Of particular concern are recent media reports that China is developing an infrared system for the Dong Feng 21 medium-range ballistic missile that will allow it to pinpoint ships. China is particularly concerned with overcoming anti-ship missile defenses of Aegis-equipped warships.
Small Chinese ICBM
Wortzel introduces the reader to the PLA concept that “guided missile forces are the trump card (sa shou jian) in achieving victory in limited technology war.” He argues that China’s “limited technology war” can be won by using countermeasures, precision targeting and space platforms to support the effort.
Thomas Kane, a lecturer at The University of Hull and author of numerous publications on China’s nuclear capabilities, said Wortzel is on the mark.
“The fact that PRC missile officers feel they can present their weapons as ‘sa shou jian,’ or, in Wortzel’s translation, a ‘trump,’ further implies that they are prepared to entertain the possibility of using nuclear weapons,” he said.
Further, Kane said, “conventionally armed ballistic missiles have seldom proved particularly decisive, and certainly not on their own. An American naval task force, for instance, would be well equipped to resist non-nuclear missile bombardment. For missiles to serve as a trump card, either the targets must be exceptionally significant or the warheads must be exceptionally devastating.”
China has openly discussed using nuclear weapons on aircraft carrier groups and concentrations of U.S. military forces on Okinawa, particularly since these types of targets are isolated from civilian populations and serve as a potent threat to China.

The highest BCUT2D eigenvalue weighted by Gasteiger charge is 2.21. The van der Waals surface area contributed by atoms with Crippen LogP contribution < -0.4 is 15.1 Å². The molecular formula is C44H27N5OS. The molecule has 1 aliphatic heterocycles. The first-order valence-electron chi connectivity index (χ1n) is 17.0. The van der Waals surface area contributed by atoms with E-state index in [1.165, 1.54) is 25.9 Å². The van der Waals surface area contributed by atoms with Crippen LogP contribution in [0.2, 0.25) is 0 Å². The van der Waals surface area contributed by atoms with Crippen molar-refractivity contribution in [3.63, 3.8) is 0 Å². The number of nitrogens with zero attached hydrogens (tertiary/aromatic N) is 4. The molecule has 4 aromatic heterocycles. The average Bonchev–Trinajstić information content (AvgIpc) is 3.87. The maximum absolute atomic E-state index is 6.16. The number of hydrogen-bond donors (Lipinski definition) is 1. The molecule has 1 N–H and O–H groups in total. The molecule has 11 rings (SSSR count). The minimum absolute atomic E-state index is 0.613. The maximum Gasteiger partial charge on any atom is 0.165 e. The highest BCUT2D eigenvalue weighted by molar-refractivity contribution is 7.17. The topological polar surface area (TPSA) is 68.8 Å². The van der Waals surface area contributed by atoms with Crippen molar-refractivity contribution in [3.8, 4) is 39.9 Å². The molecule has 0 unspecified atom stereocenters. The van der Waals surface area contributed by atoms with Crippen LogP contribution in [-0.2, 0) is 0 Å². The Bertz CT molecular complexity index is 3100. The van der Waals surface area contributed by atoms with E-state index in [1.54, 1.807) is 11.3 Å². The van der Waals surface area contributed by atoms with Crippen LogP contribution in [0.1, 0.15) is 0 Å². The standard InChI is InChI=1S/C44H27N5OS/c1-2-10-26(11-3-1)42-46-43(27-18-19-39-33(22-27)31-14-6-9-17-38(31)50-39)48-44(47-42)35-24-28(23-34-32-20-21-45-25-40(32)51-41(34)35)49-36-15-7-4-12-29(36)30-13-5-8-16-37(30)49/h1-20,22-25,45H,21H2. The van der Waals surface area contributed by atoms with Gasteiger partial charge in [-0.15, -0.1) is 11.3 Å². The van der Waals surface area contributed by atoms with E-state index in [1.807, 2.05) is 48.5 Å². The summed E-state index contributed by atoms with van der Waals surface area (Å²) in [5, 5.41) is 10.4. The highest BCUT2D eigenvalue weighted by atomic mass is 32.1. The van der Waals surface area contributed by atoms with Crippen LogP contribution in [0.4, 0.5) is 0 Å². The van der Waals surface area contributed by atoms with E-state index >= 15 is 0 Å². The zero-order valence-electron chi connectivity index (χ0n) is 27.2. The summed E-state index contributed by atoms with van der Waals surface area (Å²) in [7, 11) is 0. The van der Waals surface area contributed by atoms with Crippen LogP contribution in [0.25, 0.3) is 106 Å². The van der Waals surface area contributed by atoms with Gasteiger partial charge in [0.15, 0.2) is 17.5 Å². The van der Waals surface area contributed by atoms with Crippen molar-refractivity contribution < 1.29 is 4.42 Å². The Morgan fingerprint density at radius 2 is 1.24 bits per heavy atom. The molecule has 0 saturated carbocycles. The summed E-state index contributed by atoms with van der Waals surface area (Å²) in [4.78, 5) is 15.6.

Is Space the Key?
The “no-man’s land” of space appears to be the key to beating the United States. China’s recent anti-satellite (ASAT) tests demonstrated its determination to explore this Achilles’ heel of U.S. dependence on technology for the conduct of war.
In August 2006, China blinded a U.S. spy satellite with a laser, and in January 2007, China destroyed one of its own satellites with a missile.
Knocking out GPS, reconnaissance and communication satellites would blind and hobble U.S. military forces in the Pacific. Warplanes and warships would have trouble navigating, smart bombs and missiles would have no guidance, communication would be hampered and intelligence on China would be crippled.
China’s space expansion program
Wortzel believes there is a clear relationship between nuclear force survivability and the ASAT test run by China, and this reinforces arguments in China that foreign surveillance of China from space may constitute “battlefield preparation.”
However, constraining U.S. satellite capabilities would make it nearly impossible to determine what China’s intentions are. Panic and indecision could force the United States to respond more aggressively or too late to a Chinese nuclear strike.